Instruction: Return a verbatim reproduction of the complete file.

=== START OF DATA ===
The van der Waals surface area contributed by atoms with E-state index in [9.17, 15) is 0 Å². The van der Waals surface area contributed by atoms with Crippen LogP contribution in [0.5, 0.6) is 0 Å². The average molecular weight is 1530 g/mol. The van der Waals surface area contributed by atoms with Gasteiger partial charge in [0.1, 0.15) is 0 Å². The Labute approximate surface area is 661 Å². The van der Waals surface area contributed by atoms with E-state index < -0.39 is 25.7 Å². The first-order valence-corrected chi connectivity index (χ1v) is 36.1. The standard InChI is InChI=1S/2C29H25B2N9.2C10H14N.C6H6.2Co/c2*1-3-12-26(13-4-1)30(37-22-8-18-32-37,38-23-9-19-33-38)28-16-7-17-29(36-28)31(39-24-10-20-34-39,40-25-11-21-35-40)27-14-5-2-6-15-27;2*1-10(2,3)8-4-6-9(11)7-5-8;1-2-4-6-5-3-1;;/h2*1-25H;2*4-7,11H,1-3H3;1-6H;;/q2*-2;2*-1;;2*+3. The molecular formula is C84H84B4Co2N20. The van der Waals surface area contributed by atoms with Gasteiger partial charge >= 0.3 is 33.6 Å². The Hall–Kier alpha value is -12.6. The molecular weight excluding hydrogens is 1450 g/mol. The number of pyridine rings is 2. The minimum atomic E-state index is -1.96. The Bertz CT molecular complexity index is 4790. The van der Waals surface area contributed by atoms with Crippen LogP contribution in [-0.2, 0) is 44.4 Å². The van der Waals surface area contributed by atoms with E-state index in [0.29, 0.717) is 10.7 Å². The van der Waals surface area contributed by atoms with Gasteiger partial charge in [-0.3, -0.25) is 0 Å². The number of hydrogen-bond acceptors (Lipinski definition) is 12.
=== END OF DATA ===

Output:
The van der Waals surface area contributed by atoms with E-state index in [9.17, 15) is 0 Å². The van der Waals surface area contributed by atoms with Crippen LogP contribution in [0.5, 0.6) is 0 Å². The average molecular weight is 1530 g/mol. The van der Waals surface area contributed by atoms with Gasteiger partial charge in [0.1, 0.15) is 0 Å². The Labute approximate surface area is 661 Å². The van der Waals surface area contributed by atoms with E-state index < -0.39 is 25.7 Å². The first-order valence-corrected chi connectivity index (χ1v) is 36.1. The standard InChI is InChI=1S/2C29H25B2N9.2C10H14N.C6H6.2Co/c2*1-3-12-26(13-4-1)30(37-22-8-18-32-37,38-23-9-19-33-38)28-16-7-17-29(36-28)31(39-24-10-20-34-39,40-25-11-21-35-40)27-14-5-2-6-15-27;2*1-10(2,3)8-4-6-9(11)7-5-8;1-2-4-6-5-3-1;;/h2*1-25H;2*4-7,11H,1-3H3;1-6H;;/q2*-2;2*-1;;2*+3. The molecular formula is C84H84B4Co2N20. The van der Waals surface area contributed by atoms with Gasteiger partial charge >= 0.3 is 33.6 Å². The Hall–Kier alpha value is -12.6. The molecular weight excluding hydrogens is 1450 g/mol. The number of pyridine rings is 2. The minimum atomic E-state index is -1.96. The Bertz CT molecular complexity index is 4790. The van der Waals surface area contributed by atoms with Crippen LogP contribution in [-0.2, 0) is 44.4 Å². The van der Waals surface area contributed by atoms with E-state index in [0.29, 0.717) is 10.7 Å². The van der Waals surface area contributed by atoms with Gasteiger partial charge in [-0.3, -0.25) is 0 Å². The number of hydrogen-bond acceptors (Lipinski definition) is 12.